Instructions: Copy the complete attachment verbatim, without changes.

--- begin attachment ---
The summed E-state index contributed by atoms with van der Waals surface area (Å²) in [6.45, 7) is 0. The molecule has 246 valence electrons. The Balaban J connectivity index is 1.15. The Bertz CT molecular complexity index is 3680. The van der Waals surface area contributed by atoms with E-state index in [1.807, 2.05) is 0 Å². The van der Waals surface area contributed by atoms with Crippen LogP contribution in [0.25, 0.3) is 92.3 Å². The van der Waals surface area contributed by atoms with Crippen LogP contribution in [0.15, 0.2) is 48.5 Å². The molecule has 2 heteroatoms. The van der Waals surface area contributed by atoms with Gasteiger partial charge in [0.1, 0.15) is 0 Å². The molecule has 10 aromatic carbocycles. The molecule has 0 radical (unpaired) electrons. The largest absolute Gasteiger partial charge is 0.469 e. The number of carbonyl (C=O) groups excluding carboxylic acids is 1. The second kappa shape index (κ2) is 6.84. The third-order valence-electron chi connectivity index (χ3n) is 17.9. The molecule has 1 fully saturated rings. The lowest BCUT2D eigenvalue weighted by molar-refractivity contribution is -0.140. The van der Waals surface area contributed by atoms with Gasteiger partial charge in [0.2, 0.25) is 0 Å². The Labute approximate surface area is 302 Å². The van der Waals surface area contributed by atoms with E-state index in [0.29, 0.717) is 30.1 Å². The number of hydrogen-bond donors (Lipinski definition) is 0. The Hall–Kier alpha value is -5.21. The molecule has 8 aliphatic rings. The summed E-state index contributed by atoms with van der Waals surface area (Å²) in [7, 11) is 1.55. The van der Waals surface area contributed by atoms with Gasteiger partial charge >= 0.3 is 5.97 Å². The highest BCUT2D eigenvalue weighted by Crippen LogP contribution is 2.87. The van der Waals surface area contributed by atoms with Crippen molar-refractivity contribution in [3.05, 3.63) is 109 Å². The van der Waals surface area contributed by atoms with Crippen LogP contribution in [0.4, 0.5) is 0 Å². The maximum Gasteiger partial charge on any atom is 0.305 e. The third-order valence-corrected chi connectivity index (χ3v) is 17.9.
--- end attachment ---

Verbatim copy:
The summed E-state index contributed by atoms with van der Waals surface area (Å²) in [6.45, 7) is 0. The molecule has 246 valence electrons. The Balaban J connectivity index is 1.15. The Bertz CT molecular complexity index is 3680. The van der Waals surface area contributed by atoms with E-state index in [1.807, 2.05) is 0 Å². The van der Waals surface area contributed by atoms with Crippen LogP contribution in [0.25, 0.3) is 92.3 Å². The van der Waals surface area contributed by atoms with Crippen LogP contribution in [0.15, 0.2) is 48.5 Å². The molecule has 2 heteroatoms. The van der Waals surface area contributed by atoms with Gasteiger partial charge in [0.1, 0.15) is 0 Å². The molecule has 10 aromatic carbocycles. The molecule has 0 radical (unpaired) electrons. The largest absolute Gasteiger partial charge is 0.469 e. The number of carbonyl (C=O) groups excluding carboxylic acids is 1. The second kappa shape index (κ2) is 6.84. The third-order valence-electron chi connectivity index (χ3n) is 17.9. The molecule has 1 fully saturated rings. The lowest BCUT2D eigenvalue weighted by molar-refractivity contribution is -0.140. The van der Waals surface area contributed by atoms with Gasteiger partial charge in [0.2, 0.25) is 0 Å². The Labute approximate surface area is 302 Å². The van der Waals surface area contributed by atoms with E-state index in [0.29, 0.717) is 30.1 Å². The number of hydrogen-bond donors (Lipinski definition) is 0. The Hall–Kier alpha value is -5.21. The molecule has 8 aliphatic rings. The summed E-state index contributed by atoms with van der Waals surface area (Å²) in [7, 11) is 1.55. The van der Waals surface area contributed by atoms with Gasteiger partial charge >= 0.3 is 5.97 Å². The highest BCUT2D eigenvalue weighted by Crippen LogP contribution is 2.87. The van der Waals surface area contributed by atoms with Crippen molar-refractivity contribution in [3.05, 3.63) is 109 Å². The van der Waals surface area contributed by atoms with Crippen LogP contribution in [0.4, 0.5) is 0 Å². The maximum Gasteiger partial charge on any atom is 0.305 e. The third-order valence-corrected chi connectivity index (χ3v) is 17.9.